We stood staring at each other, piles of blankets and bags of food at our feet. A sharp cold wind was picking up and the sun was starting to sink.
Try again, I pleaded with my friend.
We’d driven to the Sheep Mountain Lookout, situated at 9,600-feet in the Bighorn Mountains. The tension I’d carried from a long week had started to evaporate almost immediately as we took the highway out of Buffalo into the mountains.
After winding our way up a dirt road and past patches of snow, we’d suddenly emerged above treeline to an exposed summit with a small (by fire tower standards) squat, building, which was to act as our shelter for the night. The cold stung as we exited the car, laden with gear and eager to warm up inside.
But the door was stuck. The exhaustion and stress that had melted away on our drive into the mountains came back each time we punched in the code and the door stayed firmly closed. The handle clicked loose, but the door still wouldn’t open. We took turns jamming our shoulders against it. It wouldn’t budge.
My friend ordered me to call and leave a message at the Forest Service office. (We had surprisingly good cell service.) We knew no one would answer, but she hoped we’d at least be able to get a refund. As I left the message, the door suddenly clicked open.
The Civilian Conservation Corps built the fire tower in 1950 atop Sheep Mountain. It was used as a fire lookout until the early 1970s. Now it’s one of two fire towers in Wyoming you can rent. This one in the Bighorns, and the Spruce Mountain Lookout Tower in the Medicine Bow National Forest.
The Spruce Mountain lookout stands 55-feet tall with multiple flights of steep stairs, while the Sheep Mountain tower has only a single short flight. The treeless terrain on Sheep Mountain, though, gives incredible views into the Cloud Peak Wilderness and out to the Powder River Basin. The building itself might not look as impressive, but we were glad for the short hike up the stairs as we hauled the multiple loads of blankets and other items we’d brought to keep warm.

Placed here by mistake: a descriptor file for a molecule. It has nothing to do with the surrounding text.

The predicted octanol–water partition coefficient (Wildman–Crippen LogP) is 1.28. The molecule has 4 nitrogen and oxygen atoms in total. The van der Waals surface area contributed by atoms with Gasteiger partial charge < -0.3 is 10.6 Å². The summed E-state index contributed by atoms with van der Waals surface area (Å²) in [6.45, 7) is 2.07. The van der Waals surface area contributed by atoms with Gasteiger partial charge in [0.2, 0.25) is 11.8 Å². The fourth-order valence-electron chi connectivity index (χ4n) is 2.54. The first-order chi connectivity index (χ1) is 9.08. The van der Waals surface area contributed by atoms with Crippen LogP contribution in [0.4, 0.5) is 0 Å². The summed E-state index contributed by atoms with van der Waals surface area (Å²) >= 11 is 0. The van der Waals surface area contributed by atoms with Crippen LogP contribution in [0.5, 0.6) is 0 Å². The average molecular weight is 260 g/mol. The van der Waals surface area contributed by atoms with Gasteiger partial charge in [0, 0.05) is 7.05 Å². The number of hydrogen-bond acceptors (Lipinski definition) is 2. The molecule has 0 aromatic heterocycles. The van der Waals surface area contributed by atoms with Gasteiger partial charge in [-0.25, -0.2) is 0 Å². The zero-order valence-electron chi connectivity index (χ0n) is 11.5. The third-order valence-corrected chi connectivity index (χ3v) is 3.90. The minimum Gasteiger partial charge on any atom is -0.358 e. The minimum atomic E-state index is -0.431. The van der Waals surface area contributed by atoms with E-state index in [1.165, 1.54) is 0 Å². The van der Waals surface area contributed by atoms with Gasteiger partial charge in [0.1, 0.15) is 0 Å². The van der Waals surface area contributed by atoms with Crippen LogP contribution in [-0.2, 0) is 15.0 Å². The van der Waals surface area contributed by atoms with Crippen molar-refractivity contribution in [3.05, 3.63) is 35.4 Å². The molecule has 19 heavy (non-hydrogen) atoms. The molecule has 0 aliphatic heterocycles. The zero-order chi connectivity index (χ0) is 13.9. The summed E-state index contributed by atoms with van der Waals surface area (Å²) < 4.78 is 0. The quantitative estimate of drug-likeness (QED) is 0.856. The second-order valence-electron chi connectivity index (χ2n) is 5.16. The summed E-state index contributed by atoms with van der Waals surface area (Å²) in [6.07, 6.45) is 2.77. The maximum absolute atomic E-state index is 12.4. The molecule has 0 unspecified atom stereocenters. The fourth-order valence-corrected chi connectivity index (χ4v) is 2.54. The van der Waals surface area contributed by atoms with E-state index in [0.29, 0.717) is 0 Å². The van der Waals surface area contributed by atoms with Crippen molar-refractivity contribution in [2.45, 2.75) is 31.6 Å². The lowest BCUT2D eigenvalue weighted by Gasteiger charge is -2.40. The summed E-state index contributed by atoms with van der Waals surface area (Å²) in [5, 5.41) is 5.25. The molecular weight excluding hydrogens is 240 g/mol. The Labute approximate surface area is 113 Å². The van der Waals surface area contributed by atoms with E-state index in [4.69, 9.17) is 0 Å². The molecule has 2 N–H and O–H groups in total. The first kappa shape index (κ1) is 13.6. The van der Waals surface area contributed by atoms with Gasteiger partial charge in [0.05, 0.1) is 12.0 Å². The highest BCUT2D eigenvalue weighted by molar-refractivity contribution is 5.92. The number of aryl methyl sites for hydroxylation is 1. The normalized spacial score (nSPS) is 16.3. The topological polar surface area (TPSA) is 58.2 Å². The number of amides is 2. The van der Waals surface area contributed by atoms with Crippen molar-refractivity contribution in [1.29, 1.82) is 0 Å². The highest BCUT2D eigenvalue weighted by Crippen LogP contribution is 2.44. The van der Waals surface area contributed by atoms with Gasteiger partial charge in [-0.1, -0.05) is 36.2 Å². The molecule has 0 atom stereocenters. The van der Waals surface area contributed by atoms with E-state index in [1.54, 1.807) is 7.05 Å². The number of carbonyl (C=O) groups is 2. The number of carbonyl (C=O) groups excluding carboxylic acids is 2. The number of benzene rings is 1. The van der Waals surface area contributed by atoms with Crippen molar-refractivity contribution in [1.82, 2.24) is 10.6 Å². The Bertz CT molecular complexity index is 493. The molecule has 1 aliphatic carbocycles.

Cold weather camping
The Sheep Mountain Fire Lookout is open to renters June 15 through October, weather permitting. The summer days book up months in advance, but I’d been able to secure the night of Oct. 7 only a week before.
With no electricity or wood-burning stove in the lookout, my friend had been skeptical and not quite a willing participant in what was almost a winter camping expedition. I’d convinced her we’d be fine—since we could drive directly to the base of the tower, we could bring as many blankets and warm clothes as we wanted. Plus, Wyoming’s fire towers are popular destinations, not just for renters staying overnight, but also for visitors during the day. Going this late in the season meant we had the area and the stunning sunset to ourselves.
The sunset surrounded us, glowing colors filtering in from every angle through the windows in every wall. We snapped pictures as each moment it changed. Then we sat and watched.
We made the mistake of bringing only a small lantern and headlamp and darkness came early. So did the cold. Sitting in winter jackets and hats I watched my breath come out in puffs. The tower creaked with the constant battering of wind. At about 10 p.m. it was suddenly quiet.
“I think it finally stopped,” my friend said.
About 15 minutes later the windows rattled again as the wind picked up.
By 6 a.m. the sun started lighting the sky, flooding in through the windows of the tower. I had stayed warm enough all night in my down sleeping bag perched on the top of the bunk bed in the tower, but I still hadn’t slept very well. I watched light spread across the mountains and I felt refreshed in a way that only the mountains can provide, but without the stiffness of sleeping on the ground, or the ache of leaving a warm sleeping bag for frosty air. We were surprisingly warm inside the small building, and as we started to pack up, we began planning when we’d return next year.
If you want to go: You’ll need to make a reservation. It cost $50 a night and a $9 transaction fee. If you want to go during the summer, you’ll need to make a reservation well in advance.
There is no electricity or water. Pack accordingly, as though you were camping, but make sure to bring water.
Be prepared for quickly changing weather. The lookout is located at 9,600-feet, so expect high-elevation weather including snow and wind. While the tower is open through October, it can close early due to snow.
There are two twin beds in the form of bunk beds. You need to bring all bedding. If more than two people are in your party, bring sleeping gear for the floor.